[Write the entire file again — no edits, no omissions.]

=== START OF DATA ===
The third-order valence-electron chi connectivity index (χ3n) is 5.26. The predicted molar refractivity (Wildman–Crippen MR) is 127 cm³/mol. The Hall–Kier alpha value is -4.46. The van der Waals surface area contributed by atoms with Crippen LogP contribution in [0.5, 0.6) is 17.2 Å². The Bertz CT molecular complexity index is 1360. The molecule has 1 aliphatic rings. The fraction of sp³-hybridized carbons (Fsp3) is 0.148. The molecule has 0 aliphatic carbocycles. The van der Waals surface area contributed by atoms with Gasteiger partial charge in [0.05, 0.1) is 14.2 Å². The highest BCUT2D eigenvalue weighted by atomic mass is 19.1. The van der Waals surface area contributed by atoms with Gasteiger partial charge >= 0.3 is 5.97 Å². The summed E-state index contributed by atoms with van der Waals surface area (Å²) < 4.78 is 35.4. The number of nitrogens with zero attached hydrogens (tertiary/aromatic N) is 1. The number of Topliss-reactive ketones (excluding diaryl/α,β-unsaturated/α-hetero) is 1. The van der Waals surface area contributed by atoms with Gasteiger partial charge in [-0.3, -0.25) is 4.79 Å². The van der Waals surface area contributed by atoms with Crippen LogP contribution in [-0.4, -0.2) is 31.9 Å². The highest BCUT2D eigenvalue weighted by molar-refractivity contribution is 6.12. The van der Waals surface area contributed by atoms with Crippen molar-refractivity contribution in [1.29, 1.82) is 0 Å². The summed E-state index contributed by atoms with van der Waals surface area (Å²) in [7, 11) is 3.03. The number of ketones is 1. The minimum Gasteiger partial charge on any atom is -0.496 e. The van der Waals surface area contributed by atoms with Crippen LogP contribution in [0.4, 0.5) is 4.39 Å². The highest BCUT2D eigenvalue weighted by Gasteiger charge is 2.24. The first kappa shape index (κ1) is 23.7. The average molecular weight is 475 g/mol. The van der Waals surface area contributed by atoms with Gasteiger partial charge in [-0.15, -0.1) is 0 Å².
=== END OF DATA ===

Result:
The third-order valence-electron chi connectivity index (χ3n) is 5.26. The predicted molar refractivity (Wildman–Crippen MR) is 127 cm³/mol. The Hall–Kier alpha value is -4.46. The van der Waals surface area contributed by atoms with Crippen LogP contribution in [0.5, 0.6) is 17.2 Å². The Bertz CT molecular complexity index is 1360. The molecule has 1 aliphatic rings. The fraction of sp³-hybridized carbons (Fsp3) is 0.148. The molecule has 0 aliphatic carbocycles. The van der Waals surface area contributed by atoms with Gasteiger partial charge in [0.05, 0.1) is 14.2 Å². The highest BCUT2D eigenvalue weighted by atomic mass is 19.1. The van der Waals surface area contributed by atoms with Gasteiger partial charge >= 0.3 is 5.97 Å². The summed E-state index contributed by atoms with van der Waals surface area (Å²) < 4.78 is 35.4. The number of nitrogens with zero attached hydrogens (tertiary/aromatic N) is 1. The number of Topliss-reactive ketones (excluding diaryl/α,β-unsaturated/α-hetero) is 1. The van der Waals surface area contributed by atoms with Gasteiger partial charge in [-0.3, -0.25) is 4.79 Å². The van der Waals surface area contributed by atoms with Crippen LogP contribution in [-0.4, -0.2) is 31.9 Å². The highest BCUT2D eigenvalue weighted by molar-refractivity contribution is 6.12. The van der Waals surface area contributed by atoms with Crippen molar-refractivity contribution in [1.29, 1.82) is 0 Å². The summed E-state index contributed by atoms with van der Waals surface area (Å²) in [7, 11) is 3.03. The number of ketones is 1. The minimum Gasteiger partial charge on any atom is -0.496 e. The van der Waals surface area contributed by atoms with Crippen LogP contribution in [0.4, 0.5) is 4.39 Å². The highest BCUT2D eigenvalue weighted by Gasteiger charge is 2.24. The first kappa shape index (κ1) is 23.7. The average molecular weight is 475 g/mol. The van der Waals surface area contributed by atoms with Gasteiger partial charge in [-0.15, -0.1) is 0 Å².